The class will need help with the meaning of the more difficult words, and some background research on religious belief in the 17th century would help with ‘Easter Wings’.

‘The Song of the Pandy’ is a chance to talk about mining, and about geology.


  • Words like ‘strata’ could be illustrated. The children could write poems using shape, and poems using the idea of rock strata piled up as lines on a page.
  • Let them discover how the rhyme pattern works in the two poems.
  • Discuss how the two poems are alike, and how they are different.
  • Let them find the parts of speech, the verbs, and so on.
  • (See special lessons based on an A-Z of poetry terms in the Year 6 section for simile, metaphor etc)

In the first two poems the shape shapes the meaning.

In the third, the sound speaks the meaning – as you’ll discover when you try to read it out loud. You won’t find these words in the dictionary, but they are very expressive. 

The Loch Ness Monster’s Song

Hnwhyffl hhnnwfl hnfl hfl?
Gdroblboblhobngbl gbl gl g g g g glbgl.
Drublhaflablhaflublhafgabhaflhafl fl fl –
gm grawwwww grf grawf awfgm graw gm.
Hovoplodok – doplodovok – plovodokof - doplodokosh?
Splgraw fok fok splgrafhatchgabrlgabrl fok splfok!
Zgra kra gka fok!
Grof grawff gahf?
Gombl mbl bl –
blm plm,
blm plm,

Edwin Morgan

Tell the class about the Loch Ness monster. Many people have seen something strange in the Loch. Many have photographed mysterious objects that seem to rise from the water. Yet divers have searched for decades and found no evidence for the existence of a monster in the loch.

Edwin Morgan is the National Poet of Scotland. He has often written experimental poems. He is published by Carcanet Press.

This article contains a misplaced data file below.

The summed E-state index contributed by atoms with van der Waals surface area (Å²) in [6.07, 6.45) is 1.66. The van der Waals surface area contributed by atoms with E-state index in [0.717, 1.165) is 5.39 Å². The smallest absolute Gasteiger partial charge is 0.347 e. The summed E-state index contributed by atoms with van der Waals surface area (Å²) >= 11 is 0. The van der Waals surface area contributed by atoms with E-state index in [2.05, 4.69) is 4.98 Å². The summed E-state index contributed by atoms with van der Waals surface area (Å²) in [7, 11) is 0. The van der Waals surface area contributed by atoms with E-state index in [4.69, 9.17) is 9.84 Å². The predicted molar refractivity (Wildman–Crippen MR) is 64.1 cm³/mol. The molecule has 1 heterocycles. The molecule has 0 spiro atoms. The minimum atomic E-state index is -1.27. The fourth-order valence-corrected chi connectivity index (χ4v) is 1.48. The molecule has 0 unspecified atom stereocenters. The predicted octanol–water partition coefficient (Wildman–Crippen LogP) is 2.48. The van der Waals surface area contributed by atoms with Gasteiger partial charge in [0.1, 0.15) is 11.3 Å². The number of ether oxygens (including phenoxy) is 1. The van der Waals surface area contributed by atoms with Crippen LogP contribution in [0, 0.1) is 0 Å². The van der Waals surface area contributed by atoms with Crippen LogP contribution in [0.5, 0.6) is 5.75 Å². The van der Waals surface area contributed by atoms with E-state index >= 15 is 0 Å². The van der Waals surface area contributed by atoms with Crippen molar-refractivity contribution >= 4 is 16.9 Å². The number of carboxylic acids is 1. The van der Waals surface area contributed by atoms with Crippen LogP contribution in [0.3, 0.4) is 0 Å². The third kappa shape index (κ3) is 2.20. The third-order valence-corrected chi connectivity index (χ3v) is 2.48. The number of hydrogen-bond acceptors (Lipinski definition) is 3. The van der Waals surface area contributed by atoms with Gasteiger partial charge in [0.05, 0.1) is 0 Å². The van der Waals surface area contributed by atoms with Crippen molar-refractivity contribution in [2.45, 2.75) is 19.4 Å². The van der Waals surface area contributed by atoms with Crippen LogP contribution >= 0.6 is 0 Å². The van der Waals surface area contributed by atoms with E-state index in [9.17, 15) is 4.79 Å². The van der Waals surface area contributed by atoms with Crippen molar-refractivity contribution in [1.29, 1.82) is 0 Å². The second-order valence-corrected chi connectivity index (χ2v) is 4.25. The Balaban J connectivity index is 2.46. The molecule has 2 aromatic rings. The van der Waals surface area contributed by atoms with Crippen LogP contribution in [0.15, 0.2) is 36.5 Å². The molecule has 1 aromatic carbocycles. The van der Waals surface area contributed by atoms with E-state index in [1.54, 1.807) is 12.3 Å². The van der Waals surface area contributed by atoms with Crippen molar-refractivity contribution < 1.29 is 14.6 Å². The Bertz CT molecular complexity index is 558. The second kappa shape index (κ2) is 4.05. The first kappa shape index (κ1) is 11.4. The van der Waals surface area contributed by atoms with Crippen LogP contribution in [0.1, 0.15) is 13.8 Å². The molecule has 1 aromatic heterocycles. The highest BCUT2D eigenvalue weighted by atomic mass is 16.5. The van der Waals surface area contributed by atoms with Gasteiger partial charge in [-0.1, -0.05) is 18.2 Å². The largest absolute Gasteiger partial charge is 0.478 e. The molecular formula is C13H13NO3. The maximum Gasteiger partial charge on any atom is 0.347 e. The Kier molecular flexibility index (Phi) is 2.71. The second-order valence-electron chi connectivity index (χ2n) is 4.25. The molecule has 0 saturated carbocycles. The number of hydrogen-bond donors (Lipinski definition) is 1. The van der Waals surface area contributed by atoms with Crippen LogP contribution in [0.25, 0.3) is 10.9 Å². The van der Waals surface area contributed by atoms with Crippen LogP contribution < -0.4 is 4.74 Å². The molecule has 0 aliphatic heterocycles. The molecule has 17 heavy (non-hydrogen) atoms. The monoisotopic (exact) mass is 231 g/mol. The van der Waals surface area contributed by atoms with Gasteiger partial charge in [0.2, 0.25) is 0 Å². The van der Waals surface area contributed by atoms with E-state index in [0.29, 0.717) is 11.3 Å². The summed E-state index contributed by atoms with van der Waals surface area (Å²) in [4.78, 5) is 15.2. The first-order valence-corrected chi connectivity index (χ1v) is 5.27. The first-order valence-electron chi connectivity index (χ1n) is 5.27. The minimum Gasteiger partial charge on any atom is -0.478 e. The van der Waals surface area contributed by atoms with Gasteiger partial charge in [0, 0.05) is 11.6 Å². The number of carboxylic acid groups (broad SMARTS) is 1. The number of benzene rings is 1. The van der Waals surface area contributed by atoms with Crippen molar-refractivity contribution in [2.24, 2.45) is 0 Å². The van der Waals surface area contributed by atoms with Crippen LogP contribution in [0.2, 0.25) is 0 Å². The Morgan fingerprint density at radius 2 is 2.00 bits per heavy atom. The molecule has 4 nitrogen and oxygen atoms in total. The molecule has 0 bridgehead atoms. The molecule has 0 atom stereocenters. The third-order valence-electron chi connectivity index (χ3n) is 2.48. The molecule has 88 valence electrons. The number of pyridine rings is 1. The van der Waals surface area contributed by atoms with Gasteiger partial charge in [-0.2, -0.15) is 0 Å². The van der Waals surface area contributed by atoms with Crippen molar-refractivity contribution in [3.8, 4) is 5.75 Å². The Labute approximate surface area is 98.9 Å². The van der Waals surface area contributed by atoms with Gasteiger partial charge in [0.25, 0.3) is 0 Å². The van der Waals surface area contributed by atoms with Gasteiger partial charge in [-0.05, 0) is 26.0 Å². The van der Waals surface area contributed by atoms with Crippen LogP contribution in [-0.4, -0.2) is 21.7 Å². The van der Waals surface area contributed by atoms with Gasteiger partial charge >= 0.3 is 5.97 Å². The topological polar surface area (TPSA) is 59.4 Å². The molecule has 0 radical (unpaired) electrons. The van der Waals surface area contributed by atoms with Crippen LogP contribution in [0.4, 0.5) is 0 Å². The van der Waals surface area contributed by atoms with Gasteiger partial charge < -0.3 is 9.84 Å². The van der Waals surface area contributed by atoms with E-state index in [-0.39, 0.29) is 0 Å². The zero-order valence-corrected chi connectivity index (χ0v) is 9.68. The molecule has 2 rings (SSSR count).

• Get the class to write shape poems. Circle, square, triangle, wings, like George Herbert’s poem above.
  • Make sure the children can explain their reason for choosing a particular shape. It should enhance the poem’s meaning in some way.
  • How should such work be written, typed and displayed?
  • They could choose an animal, and try to write a sound poem in the ‘language’ of that creature. It would be tremendous fun, and guessing the creature would add to the fun.
  • The children could write about a chosen subject, combining English with phrases or lines of an invented language.
  • It’s an opportunity for group work and dramatic presentation. Divide the class into groups and give each group one of the poems.
  • They can plan how best to perform it.

Think about verbs! Inventing verbs is a particularly creative thing to do. Someone wrote a postcard from the south of France: ‘Have been lizarding all week. Tomorrow will be glooming home to Cheshire.’

That’s brilliant.

  • Discuss the meaning and effect of those verbs in the quoted postcard.
  • How could she have said the same thing in a boring way?
  • Poetry is the perfect chance to invent. Verbs give energy to creative writing. How about the Loch Ness Monster writing a postcard home?

The class should get used to choosing from the vast store of English verbs, not writing the first dull verb that comes to mind but being inventive. If the right verb is chosen, no one needs an adverb. Better to say ‘dawdled’ than ‘went slowly’, or ‘galloped’ than ‘went quickly’.

Think of a fresh way to use a verb, or invent one, to say what snow does, or rain, or wind, or fog, or creatures, or people, lazy people, quick people, cross people, kind people, hard-working people. 

Think about the two sorts of noun! The concrete noun (sorry! This time concrete means you can see, smell, touch, hear or taste it!) and the abstract noun – the ones you can’t see, smell touch, hear or taste.

Look for the two sorts of noun in the two shape poems.

  • Example of concrete noun from Easter Wings: Larks. (you can hear them and see them. They are real.)
  • Example of concrete noun from Song of the Pandy: Wind. (you can feel it and hear it. Wind is real)
  • Example of abstract noun in Easter Wings: Victories. (try the five senses again – Victory is an idea, not a touchable thing)
  • Example of abstract noun in Song of the Pandy: Death. (you know what death is, but you can’t touch it. You can touch a dead bird, but not its death.)

Bird: concrete noun. Death: abstract noun.

  • Look for more examples in the two poems.
  • Use the five senses to test the nouns. The class will soon get the idea.